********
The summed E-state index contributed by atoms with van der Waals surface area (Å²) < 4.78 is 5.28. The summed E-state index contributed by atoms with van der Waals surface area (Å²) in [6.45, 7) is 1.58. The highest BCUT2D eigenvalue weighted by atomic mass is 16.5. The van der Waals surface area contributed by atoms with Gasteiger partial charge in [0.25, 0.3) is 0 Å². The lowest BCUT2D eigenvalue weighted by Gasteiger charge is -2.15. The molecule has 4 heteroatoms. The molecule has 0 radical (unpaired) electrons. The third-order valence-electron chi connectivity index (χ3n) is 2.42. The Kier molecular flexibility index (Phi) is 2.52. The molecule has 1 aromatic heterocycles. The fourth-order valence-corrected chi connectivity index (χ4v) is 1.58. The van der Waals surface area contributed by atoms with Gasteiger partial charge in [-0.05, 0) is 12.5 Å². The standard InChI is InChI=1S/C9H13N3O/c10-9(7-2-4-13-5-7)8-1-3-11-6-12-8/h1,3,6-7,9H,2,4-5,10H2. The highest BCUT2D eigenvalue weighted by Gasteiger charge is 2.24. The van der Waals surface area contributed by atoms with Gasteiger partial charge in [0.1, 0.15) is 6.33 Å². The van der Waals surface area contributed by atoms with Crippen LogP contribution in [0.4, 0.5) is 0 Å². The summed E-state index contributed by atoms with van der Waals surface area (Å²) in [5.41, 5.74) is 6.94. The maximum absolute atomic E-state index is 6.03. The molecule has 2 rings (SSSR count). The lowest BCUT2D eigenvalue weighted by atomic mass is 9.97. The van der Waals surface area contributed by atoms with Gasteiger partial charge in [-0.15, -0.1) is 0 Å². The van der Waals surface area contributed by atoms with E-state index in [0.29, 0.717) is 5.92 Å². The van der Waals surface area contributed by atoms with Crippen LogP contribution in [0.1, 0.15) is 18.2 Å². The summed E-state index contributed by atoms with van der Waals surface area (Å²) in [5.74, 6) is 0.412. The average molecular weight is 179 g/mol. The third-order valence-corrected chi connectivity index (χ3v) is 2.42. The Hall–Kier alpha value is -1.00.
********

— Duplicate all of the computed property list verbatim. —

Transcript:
The summed E-state index contributed by atoms with van der Waals surface area (Å²) < 4.78 is 5.28. The summed E-state index contributed by atoms with van der Waals surface area (Å²) in [6.45, 7) is 1.58. The highest BCUT2D eigenvalue weighted by atomic mass is 16.5. The van der Waals surface area contributed by atoms with Gasteiger partial charge in [0.25, 0.3) is 0 Å². The lowest BCUT2D eigenvalue weighted by Gasteiger charge is -2.15. The molecule has 4 heteroatoms. The molecule has 0 radical (unpaired) electrons. The third-order valence-electron chi connectivity index (χ3n) is 2.42. The Kier molecular flexibility index (Phi) is 2.52. The molecule has 1 aromatic heterocycles. The fourth-order valence-corrected chi connectivity index (χ4v) is 1.58. The van der Waals surface area contributed by atoms with Gasteiger partial charge in [-0.05, 0) is 12.5 Å². The standard InChI is InChI=1S/C9H13N3O/c10-9(7-2-4-13-5-7)8-1-3-11-6-12-8/h1,3,6-7,9H,2,4-5,10H2. The highest BCUT2D eigenvalue weighted by Gasteiger charge is 2.24. The van der Waals surface area contributed by atoms with Gasteiger partial charge in [0.1, 0.15) is 6.33 Å². The van der Waals surface area contributed by atoms with Crippen LogP contribution in [0.4, 0.5) is 0 Å². The summed E-state index contributed by atoms with van der Waals surface area (Å²) in [5.41, 5.74) is 6.94. The maximum absolute atomic E-state index is 6.03. The molecule has 2 rings (SSSR count). The lowest BCUT2D eigenvalue weighted by atomic mass is 9.97. The van der Waals surface area contributed by atoms with Gasteiger partial charge in [-0.15, -0.1) is 0 Å². The van der Waals surface area contributed by atoms with E-state index in [0.29, 0.717) is 5.92 Å². The van der Waals surface area contributed by atoms with Crippen LogP contribution in [0.1, 0.15) is 18.2 Å². The summed E-state index contributed by atoms with van der Waals surface area (Å²) in [5.74, 6) is 0.412. The average molecular weight is 179 g/mol. The third-order valence-corrected chi connectivity index (χ3v) is 2.42. The Hall–Kier alpha value is -1.00.